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Thousands Protest in Moldova, Demand Probe Into Missing Money

Protesters carry Moldova's national flags during an anti-government rally, organised by the civic platform "Dignity and Truth" (DA), in central Chisinau, Moldova, Sept. 6, 2015.

Tens of thousands of Moldovans rallied on Sunday in the capital, Chisinau, demanding the resignation of the president and calling for early elections over a $1 billion bank fraud that has hit living standards.

The protesters streamed into the capital from all regions of the small, largely rural, ex-Soviet state in answer to an appeal by a new organization called "Da!"

Police put protesters' numbers between 35,000 and 40,000 – bigger than mass anti-communist protests in April 2009 – though the organizers put their estimates at three times as many.

The protesters, calling for the resignation of President Nicolae Timofti who has presided over a pro-European Union leadership since early 2012, chanted: "Victory! Bring the 1 billion back home!"

One of the protest leaders, Andrei Nastase, said a new president should be elected in a referendum.

In a scam that has exposed endemic corruption and highlighted the power of oligarch groups in the country of 3.5 million, $1 billion has disappeared from the banking system – roughly one-eighth of Moldova's gross domestic output.

The fraud has caused a rapid depreciation in the national currency, the leu, stoking inflation and hurting living standards.

Ruling class

It has also tarnished the image of the pro-Europe ruling class for ordinary Moldovans, many of whom struggle by on a family income of about $300 a month.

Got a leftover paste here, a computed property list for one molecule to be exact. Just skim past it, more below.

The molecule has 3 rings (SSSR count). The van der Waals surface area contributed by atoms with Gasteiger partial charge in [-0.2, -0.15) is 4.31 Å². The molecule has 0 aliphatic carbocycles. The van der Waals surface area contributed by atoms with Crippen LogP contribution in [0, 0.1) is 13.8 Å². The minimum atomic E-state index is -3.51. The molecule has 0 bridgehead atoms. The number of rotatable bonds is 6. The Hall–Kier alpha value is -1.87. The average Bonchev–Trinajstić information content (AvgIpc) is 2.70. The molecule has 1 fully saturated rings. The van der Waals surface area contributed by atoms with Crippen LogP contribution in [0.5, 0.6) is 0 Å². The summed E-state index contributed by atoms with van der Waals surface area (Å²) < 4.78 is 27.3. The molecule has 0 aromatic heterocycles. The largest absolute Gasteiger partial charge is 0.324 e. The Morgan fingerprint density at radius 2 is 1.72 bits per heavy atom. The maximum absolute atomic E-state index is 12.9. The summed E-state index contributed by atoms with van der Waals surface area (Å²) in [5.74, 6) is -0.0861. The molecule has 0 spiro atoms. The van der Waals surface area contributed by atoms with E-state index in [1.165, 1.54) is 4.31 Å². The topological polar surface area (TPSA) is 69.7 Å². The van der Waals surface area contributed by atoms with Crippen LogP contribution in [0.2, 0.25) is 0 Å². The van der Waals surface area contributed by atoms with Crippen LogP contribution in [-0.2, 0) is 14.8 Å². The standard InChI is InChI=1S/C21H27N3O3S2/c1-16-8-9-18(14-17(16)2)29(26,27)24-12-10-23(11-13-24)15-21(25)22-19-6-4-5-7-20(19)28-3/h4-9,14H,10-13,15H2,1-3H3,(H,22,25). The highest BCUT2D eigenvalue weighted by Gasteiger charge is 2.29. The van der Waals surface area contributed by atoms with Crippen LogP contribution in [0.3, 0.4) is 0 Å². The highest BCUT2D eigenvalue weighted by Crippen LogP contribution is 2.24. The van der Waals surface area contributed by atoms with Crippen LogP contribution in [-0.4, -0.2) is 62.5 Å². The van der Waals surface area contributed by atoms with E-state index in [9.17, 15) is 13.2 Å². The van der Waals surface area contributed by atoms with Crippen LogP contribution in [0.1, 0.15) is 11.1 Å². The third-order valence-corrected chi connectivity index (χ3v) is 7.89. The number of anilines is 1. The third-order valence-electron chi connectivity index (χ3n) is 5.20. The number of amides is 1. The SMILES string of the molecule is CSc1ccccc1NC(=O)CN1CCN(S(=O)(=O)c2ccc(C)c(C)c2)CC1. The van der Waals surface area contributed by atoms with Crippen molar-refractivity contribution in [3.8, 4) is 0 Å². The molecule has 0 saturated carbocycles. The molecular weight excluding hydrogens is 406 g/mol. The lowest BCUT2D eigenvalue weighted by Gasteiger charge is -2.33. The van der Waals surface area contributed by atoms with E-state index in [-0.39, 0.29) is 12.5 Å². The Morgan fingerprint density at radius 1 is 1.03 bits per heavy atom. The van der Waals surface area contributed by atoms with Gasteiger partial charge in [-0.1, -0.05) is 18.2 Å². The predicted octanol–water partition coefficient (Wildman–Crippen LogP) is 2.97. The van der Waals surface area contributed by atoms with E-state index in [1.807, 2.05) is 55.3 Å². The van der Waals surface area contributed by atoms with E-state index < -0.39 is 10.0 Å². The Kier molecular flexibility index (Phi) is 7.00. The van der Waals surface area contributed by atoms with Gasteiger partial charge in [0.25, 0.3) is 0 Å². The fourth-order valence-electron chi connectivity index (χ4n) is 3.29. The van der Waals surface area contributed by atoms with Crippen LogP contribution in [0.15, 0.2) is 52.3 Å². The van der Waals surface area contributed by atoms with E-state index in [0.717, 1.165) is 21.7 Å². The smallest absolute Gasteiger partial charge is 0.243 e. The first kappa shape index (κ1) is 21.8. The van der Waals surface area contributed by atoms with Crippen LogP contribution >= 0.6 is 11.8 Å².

Another protest leader, Stanislav Pavlovschi, who used to serve as a judge in the European Court of Human Rights, condemned corruption in the judicial system.

Protesters, who directed much of their verbal fire at the country's super-wealthy oligarchs who control key sectors of the economy, threatened to stage a non-stop demonstration in central Chisinau until their demands were met.

The state-owned Savings Bank, the Social Bank and Unibank, where the money disappeared from before November 2014 parliamentary elections, were put under the National Bank of Moldova's administration in December, and the losses were covered by state reserves.

The banks will be liquidated by October.

An unpublished parliamentary report said some of the money was transferred to Russian banks. The banks are owned by Moldovan and Russian investors.

One prime minister, Chiril Gaburici, resigned earlier this year in a bizarre row over the validity of his school diplomas that was linked to the banking scam.

Some material for this report came from AP.

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